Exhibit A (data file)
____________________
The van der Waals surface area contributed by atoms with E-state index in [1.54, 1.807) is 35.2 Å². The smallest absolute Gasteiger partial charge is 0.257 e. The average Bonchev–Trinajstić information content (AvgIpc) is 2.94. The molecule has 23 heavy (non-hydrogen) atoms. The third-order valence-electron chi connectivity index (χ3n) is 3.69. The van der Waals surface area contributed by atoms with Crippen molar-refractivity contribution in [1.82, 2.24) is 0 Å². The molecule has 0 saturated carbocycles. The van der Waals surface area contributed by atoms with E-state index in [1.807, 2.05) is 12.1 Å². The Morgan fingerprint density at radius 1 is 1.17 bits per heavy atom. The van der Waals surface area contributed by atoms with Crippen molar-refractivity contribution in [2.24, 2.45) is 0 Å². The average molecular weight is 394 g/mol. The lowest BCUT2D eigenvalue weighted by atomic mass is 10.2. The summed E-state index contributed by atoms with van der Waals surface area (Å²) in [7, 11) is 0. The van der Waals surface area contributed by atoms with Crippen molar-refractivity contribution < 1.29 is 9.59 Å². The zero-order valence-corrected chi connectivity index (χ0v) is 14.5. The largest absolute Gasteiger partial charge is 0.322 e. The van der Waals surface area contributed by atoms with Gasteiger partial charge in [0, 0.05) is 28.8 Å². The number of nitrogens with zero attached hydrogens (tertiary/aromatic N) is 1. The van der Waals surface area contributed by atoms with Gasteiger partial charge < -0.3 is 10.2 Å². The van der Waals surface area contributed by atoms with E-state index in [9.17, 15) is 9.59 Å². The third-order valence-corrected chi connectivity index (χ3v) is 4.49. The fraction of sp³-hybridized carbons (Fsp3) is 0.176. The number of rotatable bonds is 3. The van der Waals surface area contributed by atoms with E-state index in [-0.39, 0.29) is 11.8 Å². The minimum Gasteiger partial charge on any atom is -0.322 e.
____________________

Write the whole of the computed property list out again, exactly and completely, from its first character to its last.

The van der Waals surface area contributed by atoms with E-state index in [1.54, 1.807) is 35.2 Å². The smallest absolute Gasteiger partial charge is 0.257 e. The average Bonchev–Trinajstić information content (AvgIpc) is 2.94. The molecule has 23 heavy (non-hydrogen) atoms. The third-order valence-electron chi connectivity index (χ3n) is 3.69. The van der Waals surface area contributed by atoms with Crippen molar-refractivity contribution in [1.82, 2.24) is 0 Å². The molecule has 0 saturated carbocycles. The van der Waals surface area contributed by atoms with E-state index in [1.807, 2.05) is 12.1 Å². The Morgan fingerprint density at radius 1 is 1.17 bits per heavy atom. The van der Waals surface area contributed by atoms with Crippen molar-refractivity contribution in [2.24, 2.45) is 0 Å². The average molecular weight is 394 g/mol. The lowest BCUT2D eigenvalue weighted by atomic mass is 10.2. The summed E-state index contributed by atoms with van der Waals surface area (Å²) in [7, 11) is 0. The van der Waals surface area contributed by atoms with Crippen molar-refractivity contribution < 1.29 is 9.59 Å². The zero-order valence-corrected chi connectivity index (χ0v) is 14.5. The largest absolute Gasteiger partial charge is 0.322 e. The van der Waals surface area contributed by atoms with Gasteiger partial charge in [0, 0.05) is 28.8 Å². The number of nitrogens with zero attached hydrogens (tertiary/aromatic N) is 1. The van der Waals surface area contributed by atoms with Gasteiger partial charge < -0.3 is 10.2 Å². The van der Waals surface area contributed by atoms with E-state index in [9.17, 15) is 9.59 Å². The third-order valence-corrected chi connectivity index (χ3v) is 4.49. The fraction of sp³-hybridized carbons (Fsp3) is 0.176. The number of rotatable bonds is 3. The van der Waals surface area contributed by atoms with E-state index in [-0.39, 0.29) is 11.8 Å². The minimum Gasteiger partial charge on any atom is -0.322 e.